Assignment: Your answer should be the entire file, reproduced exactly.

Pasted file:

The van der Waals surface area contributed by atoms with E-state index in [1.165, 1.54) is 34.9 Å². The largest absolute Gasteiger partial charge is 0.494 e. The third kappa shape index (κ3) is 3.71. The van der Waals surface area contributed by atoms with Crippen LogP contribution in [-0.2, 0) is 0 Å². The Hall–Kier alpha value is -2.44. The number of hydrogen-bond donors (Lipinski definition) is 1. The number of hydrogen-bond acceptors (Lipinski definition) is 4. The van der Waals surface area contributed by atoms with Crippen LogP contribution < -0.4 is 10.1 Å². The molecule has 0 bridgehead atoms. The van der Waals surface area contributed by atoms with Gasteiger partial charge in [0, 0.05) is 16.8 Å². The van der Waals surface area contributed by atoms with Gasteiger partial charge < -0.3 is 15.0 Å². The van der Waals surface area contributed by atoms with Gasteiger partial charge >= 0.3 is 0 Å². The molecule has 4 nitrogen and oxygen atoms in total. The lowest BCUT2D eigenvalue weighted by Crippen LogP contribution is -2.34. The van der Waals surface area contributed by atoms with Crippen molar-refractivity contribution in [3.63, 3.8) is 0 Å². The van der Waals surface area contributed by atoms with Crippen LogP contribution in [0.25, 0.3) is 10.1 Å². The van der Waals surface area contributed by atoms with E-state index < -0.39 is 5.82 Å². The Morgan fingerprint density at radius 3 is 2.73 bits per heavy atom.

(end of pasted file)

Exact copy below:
The van der Waals surface area contributed by atoms with E-state index in [1.165, 1.54) is 34.9 Å². The largest absolute Gasteiger partial charge is 0.494 e. The third kappa shape index (κ3) is 3.71. The van der Waals surface area contributed by atoms with Crippen LogP contribution in [-0.2, 0) is 0 Å². The Hall–Kier alpha value is -2.44. The number of hydrogen-bond donors (Lipinski definition) is 1. The number of hydrogen-bond acceptors (Lipinski definition) is 4. The van der Waals surface area contributed by atoms with Crippen LogP contribution < -0.4 is 10.1 Å². The molecule has 0 bridgehead atoms. The van der Waals surface area contributed by atoms with Gasteiger partial charge in [0, 0.05) is 16.8 Å². The van der Waals surface area contributed by atoms with Gasteiger partial charge < -0.3 is 15.0 Å². The van der Waals surface area contributed by atoms with Gasteiger partial charge >= 0.3 is 0 Å². The molecule has 4 nitrogen and oxygen atoms in total. The lowest BCUT2D eigenvalue weighted by Crippen LogP contribution is -2.34. The van der Waals surface area contributed by atoms with Crippen molar-refractivity contribution in [3.63, 3.8) is 0 Å². The van der Waals surface area contributed by atoms with Crippen LogP contribution in [0.25, 0.3) is 10.1 Å². The van der Waals surface area contributed by atoms with E-state index < -0.39 is 5.82 Å². The Morgan fingerprint density at radius 3 is 2.73 bits per heavy atom.